This video shows a demonstration of the “Cheetah” robot galloping at speeds of up to 18 miles per hour (mph), setting a new land speed record for legged robots. The previous record was 13.1 mph, set in 1989.
The robot’s movements are patterned after those of fast-running animals in nature. The robot increases its stride and running speed by flexing and un-flexing its back on each step, much as an actual cheetah does.
The current version of the Cheetah robot runs on a laboratory treadmill where it is powered by an off-board hydraulic pump, and uses a boom-like device to keep it running in the center of the treadmill. Testing of a free-running prototype is planned for later this year.
While the M3 program conducts basic research and is not focused on specific military missions, the technology it aims to develop could have a wide range of potential military applications.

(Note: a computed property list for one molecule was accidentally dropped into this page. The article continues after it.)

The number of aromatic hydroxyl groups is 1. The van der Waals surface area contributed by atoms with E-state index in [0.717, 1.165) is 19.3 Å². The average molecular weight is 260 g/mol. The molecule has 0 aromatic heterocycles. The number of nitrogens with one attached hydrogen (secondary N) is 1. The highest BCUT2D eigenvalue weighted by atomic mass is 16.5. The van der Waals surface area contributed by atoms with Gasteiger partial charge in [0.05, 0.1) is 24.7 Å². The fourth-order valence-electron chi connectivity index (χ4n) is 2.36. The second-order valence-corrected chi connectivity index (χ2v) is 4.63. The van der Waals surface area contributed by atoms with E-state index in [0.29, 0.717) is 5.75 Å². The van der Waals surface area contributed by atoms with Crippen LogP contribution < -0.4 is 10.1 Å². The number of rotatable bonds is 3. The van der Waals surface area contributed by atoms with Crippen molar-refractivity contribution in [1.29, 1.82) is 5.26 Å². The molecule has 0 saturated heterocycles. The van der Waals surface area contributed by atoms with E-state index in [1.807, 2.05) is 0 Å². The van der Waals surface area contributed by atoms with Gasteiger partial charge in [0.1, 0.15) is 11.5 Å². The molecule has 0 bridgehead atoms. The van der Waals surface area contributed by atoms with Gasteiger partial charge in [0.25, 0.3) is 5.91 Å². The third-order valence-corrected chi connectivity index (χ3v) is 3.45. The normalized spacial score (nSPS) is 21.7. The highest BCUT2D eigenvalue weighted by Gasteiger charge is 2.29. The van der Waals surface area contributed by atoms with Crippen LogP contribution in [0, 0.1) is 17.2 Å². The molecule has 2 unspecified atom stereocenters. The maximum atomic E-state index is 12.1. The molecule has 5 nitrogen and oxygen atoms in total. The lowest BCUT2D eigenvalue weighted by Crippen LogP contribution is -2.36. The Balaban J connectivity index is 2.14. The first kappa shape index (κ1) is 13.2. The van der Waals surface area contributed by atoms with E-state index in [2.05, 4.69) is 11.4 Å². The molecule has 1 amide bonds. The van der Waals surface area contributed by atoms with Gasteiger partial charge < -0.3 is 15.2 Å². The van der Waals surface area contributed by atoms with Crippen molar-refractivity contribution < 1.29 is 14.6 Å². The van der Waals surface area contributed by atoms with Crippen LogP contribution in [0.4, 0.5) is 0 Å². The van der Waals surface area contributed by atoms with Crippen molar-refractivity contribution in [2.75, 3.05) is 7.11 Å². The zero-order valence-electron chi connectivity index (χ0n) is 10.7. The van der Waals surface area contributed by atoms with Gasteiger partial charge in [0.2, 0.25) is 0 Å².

It's hard to say what the government will do with a fast four-legged robot, but sf fans probably are thinking of the slamhound from William Gibson's 1986 novel Count Zero:
THEY sent A SLAMHOUND on Turner's trail in New Delhi, slotted it to his pheromones and the color of his hair. It caught up with him on a street called Chandni Chauk and came scrambling for his rented BMW through a forest of bare brown legs and pedicab tires. Its core was a kilogram of recrystallized hexogene and flaked TNT.
Update 07-Mar-2012: Another science-fictional prediction of this device can be found in the 1992 novel Snow Crash by Neal Stephenson. Remember the Rat Thing?
The body is Rottweiler-sized, segmented into overlapping hard plates like those of a rhinoceros. The legs are long, curled way up to deliver power, like a cheetah's. It must be the tail that makes people refer to it as a Rat Thing, because that's the only ratlike part - incredibly long and flexible...
The body converges to a sharp nose. In the front it bends down sharply, and there is a black canopy, raked sharply like the windshield of a fighter plane. If the Rat Thing has eyes, this is where it looks out.
Thanks to Vik at Diamond Age for pointing this out.